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ABSTRACT: Previous studies have shown that in the rat, the colon carcinogen 2-amino-1-methyl-6-phenylimidazo[4,5-b]pyridine (PhIP) is only absorbed to a limited extent in the small intestines and that a major fraction of unmetabolised PhIP reaches the colon. Moreover, PhIP is extensively metabolised when incubated with human stool samples to a major derivative, 7-hydroxy-5-methyl-3-phenyl-6,7,8,9-tetrahydropyrido [3',2':4,5]imidazo[1,2-a]pyrimidin-5-ium chloride (PhIP-M1). In the present study, the uptake and transport of PhIP-M1 in Ussing chamber experiments, its cytotoxicity in the different segments of the Fischer 344 rat gut and its transforming potential in the BALB/c 3T3 cell transformation assay were analysed. At the most, 10-20% of the PhIP-M1 amount added to the mucosal compartment of the Ussing chambers per segment were absorbed within 90min. Therefore, the amount of PhIP-M1 detected in the tissues as well as in the serosal compartment of the Ussing chambers was extremely low. Moreover, human-relevant concentrations of PhIP-M1 were not cytotoxic and did not induce the malignant transformation of BALB/c 3T3 cells. In conclusion, even if one would assume that 100% of the daily amount of PhIP ingested by a human being is converted into PhIP-M1 in the colon, this concentration most probably would not lead to cytotoxicity and/or carcinogenicity in the colorectal mucosa. Copyright © 2015 Elsevier Ireland Ltd. All rights reserved.Toxicology Letters 02/2015; 234(2):92-98. DOI:10.1016/j.toxlet.2015.02.015 · 3.36 Impact Factor
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ABSTRACT: Epidemiological studies show that a positive correlation exists between the consumption of strongly heated meat and fish and the development of colorectal tumours. In this context, it has been postulated that the uptake of toxic substances formed during meat and fish processing such as heterocyclic aromatic amines (HCAs) may be causally related to colon carcinogenesis. In a previous study, we have shown that 2-amino-1-methyl-6-phenylimidazo[4,5-b]pyridine (PhIP), the most abundantly formed HCA in the above-mentioned food items, is mainly absorbed in the small intestine (i.e. proximal jejunum) of the rat. In the present study, we analysed whether PhIP can actively be secreted by enterocytes in the rat proximal jejunum and distal colon. Unidirectional PhIP flux rates from the mucosal-to-the serosal compartment (J ( ms )) and in the opposite direction (J ( sm )) were examined in Ussing chambers with (14)C-PhIP as radiotracer and in the absence of electrochemical gradients. Under these experimental conditions, significant negative net flux rates (J ( net ) = J ( ms ) - J ( sm )) can only be explained by an active secretion of PhIP into the luminal compartment, and such an effect was observed in the rat distal colon, but not in the proximal jejunum. Moreover, the data obtained suggest that the breast cancer resistance protein, the multidrug resistance protein 4 and P-glycoprotein are not involved in the active secretion of PhIP in the rat distal colon. The potential role of PhIP transport in colon carcinogenesis is discussed.Archives of Toxicology 01/2013; DOI:10.1007/s00204-012-1006-0 · 5.08 Impact Factor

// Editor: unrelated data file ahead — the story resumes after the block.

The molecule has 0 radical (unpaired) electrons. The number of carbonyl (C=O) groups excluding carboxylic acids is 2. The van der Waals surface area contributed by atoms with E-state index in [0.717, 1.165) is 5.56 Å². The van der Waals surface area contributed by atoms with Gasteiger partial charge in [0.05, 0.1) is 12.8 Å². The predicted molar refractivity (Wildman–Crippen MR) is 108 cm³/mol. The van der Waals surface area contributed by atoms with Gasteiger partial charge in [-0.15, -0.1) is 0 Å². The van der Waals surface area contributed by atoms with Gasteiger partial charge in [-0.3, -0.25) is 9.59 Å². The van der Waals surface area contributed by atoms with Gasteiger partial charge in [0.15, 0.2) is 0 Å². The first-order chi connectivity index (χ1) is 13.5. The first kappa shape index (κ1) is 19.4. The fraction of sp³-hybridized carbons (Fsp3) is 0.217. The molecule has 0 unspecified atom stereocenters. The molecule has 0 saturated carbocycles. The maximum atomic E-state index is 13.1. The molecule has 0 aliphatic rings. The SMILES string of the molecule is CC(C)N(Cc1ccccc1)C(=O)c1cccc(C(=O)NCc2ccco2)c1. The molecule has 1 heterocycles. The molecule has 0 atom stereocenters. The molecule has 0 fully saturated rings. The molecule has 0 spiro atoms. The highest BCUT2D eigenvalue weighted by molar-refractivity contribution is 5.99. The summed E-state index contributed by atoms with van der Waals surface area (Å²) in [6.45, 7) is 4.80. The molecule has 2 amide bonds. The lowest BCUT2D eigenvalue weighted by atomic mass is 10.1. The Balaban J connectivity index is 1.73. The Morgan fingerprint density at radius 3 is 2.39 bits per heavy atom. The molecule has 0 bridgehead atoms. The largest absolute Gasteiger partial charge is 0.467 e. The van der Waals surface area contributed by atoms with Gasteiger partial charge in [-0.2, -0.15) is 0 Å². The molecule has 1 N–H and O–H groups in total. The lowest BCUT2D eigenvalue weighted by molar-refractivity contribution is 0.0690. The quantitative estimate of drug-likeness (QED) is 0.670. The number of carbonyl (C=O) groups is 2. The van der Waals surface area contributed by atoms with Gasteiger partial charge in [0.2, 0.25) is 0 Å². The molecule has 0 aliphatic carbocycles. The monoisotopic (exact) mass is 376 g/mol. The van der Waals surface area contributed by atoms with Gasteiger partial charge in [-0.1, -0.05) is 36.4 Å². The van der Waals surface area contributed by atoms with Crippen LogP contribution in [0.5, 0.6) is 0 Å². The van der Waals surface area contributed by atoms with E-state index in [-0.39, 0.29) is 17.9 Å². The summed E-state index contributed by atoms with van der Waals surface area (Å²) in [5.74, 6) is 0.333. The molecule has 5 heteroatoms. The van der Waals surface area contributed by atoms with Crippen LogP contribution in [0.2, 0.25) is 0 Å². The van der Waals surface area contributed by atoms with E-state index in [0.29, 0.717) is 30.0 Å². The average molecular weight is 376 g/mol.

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ABSTRACT: Heterocyclic amine (HCA) concentrations were measured in meat and fish samples cooked by pan-frying, grilling and churrasco (Brazilian barbecue) to various levels of doneness in accordance with the cooking methods most commonly used in Brazil. HCAs were extracted by the Blue-rayon absorption method and measured by liquid chromatography-mass spectrometry. 2-Amino-1-methyl-6-phenylimidazo[4,5-b]pyridine (PhIP), 2-amino-3,8-dimethylimidazo[4,5-f]quinoxaline (MeIQx), and 2-amino-3,4,8-trimethylimidazo[4,5-f]quinoxaline (4,8-DiMeIQx) were sharply increased in very well-done meats and fish. HCA levels varied somewhat across cooking methods: levels of PhIP (ng/g) in very well-done, non-marinated samples were particularly high for churrasco (31.8 in the exterior of the sample), compared to lower levels for grilled (16.3), and pan-fried beef (0.58). On comparison across foods, chicken contained higher HCA levels than other non-marinated samples. For example, PhIP levels (ng/g) in very well-done pan-fried foods were 34.6 for chicken with the skin, 0.58 for beef, 7.25 for pork, 2.28 for sardines, and 7.37 for salmon cooked with the skin. HCA levels were lower in marinated meats and fish than in non-marinated samples, except for pan-fried salmon. This study provides valuable information which will allow the estimation of dietary HCA exposure using an epidemiologic questionnaire and the investigation of the association of HCA intake with cancer risk in Brazil.Journal of Food Composition and Analysis 02/2010; 23(1):61-69. DOI:10.1016/j.jfca.2009.07.004 · 2.26 Impact Factor